Week 1 – what a year!?!?

This week has been a long year indeed. My work went from largely on campus and in a business environment, to the corner of my art studio with a blue screen fencing me in. I have been an online instructor for about a decade and my life significantly changed as well. Admittedly, I’m also currently serving as the chair of our academic division, so I have responsibilities beyond the classroom. And all of those things shifted quickly.


The first three days of my week were back to back zoom meetings. I hosted daily check ins with all the faculty in all our programs (about 16 of us in total + interpreters = 18ish online simultaneously). These check-ins were intended to accomplish a couple of things 1) check in with folks and make sure they are doing okay emotionally as we make shifts and shifts continued coming rapid fire for a bit and 2) to acquaint them to the platform and what it could do.
The meetings were primarily in ASL – a majority of our division is signers. This made for some of the logistics being a bit easier with interpreters primarily working into spoken English.


We used the chat feature for communication on some activities, send participants in to breakout groups, back to the main group, and back out again. And then did large group reporting out.


I recorded each meeting and also did a screencapture so that I could make a tutorial of the host controls (I couldn’t figure out how to share my screen to show those things). I used some best practices to show folks how to use the platform and have the communication not be so chaotic – calling on people rather than waiting for volunteers, people raising hands to indicate interest in adding, and using the chat box for some communication.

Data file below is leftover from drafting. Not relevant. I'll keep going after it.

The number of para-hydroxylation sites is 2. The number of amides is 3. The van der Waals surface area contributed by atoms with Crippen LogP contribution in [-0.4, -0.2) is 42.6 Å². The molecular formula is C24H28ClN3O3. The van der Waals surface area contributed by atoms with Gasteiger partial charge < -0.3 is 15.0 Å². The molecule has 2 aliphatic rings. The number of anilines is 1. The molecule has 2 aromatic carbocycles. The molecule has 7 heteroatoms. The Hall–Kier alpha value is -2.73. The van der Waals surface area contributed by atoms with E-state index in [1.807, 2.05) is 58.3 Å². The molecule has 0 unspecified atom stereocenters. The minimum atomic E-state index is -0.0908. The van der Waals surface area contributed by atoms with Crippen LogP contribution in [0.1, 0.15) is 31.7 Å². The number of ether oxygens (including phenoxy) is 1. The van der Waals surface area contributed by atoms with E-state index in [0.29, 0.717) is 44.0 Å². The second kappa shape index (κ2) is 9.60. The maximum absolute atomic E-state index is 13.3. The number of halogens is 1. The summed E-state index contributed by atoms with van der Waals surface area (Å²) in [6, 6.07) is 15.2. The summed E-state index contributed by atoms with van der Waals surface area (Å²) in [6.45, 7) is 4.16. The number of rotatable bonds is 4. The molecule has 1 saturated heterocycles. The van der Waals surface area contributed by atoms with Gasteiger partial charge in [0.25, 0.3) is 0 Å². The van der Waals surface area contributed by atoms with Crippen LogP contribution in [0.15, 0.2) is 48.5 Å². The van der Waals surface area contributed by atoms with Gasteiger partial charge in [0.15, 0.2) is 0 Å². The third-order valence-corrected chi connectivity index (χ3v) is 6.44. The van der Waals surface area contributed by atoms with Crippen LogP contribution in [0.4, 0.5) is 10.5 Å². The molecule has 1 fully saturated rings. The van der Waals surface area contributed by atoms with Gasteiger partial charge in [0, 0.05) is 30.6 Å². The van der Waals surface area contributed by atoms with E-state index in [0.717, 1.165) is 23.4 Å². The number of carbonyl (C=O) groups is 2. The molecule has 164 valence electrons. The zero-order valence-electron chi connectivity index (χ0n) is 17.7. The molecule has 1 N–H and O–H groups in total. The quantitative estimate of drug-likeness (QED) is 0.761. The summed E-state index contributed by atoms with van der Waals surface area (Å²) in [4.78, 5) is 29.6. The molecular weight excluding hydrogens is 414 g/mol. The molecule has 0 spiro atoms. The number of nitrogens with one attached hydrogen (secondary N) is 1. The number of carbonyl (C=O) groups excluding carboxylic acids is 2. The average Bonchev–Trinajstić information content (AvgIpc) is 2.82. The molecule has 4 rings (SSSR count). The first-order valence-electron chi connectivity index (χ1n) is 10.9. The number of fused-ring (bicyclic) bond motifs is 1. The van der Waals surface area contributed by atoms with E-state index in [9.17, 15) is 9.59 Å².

One of the cool things that happened was faculty from different programs who may or may not have contact normally did – and informally, low stakes – which hopefully will lead to cross-program resource sharing and relationships.
At the end of each session, I also remained available for individual meetings that people may have needed. I used a single breakout room to move to “private” space with them, while the others wanting individual meetings waiting in the main room. Then I would pop back to the main room and get the next person and move them to the breakout room and join them over there. In my estimation, it worked out well – I think people got what they needed, I was accessible, and they lost some of their fear of the unknown from the platform. I will do a follow up survey with them when grades are posted and they have a moment to breath and reflect 🙂

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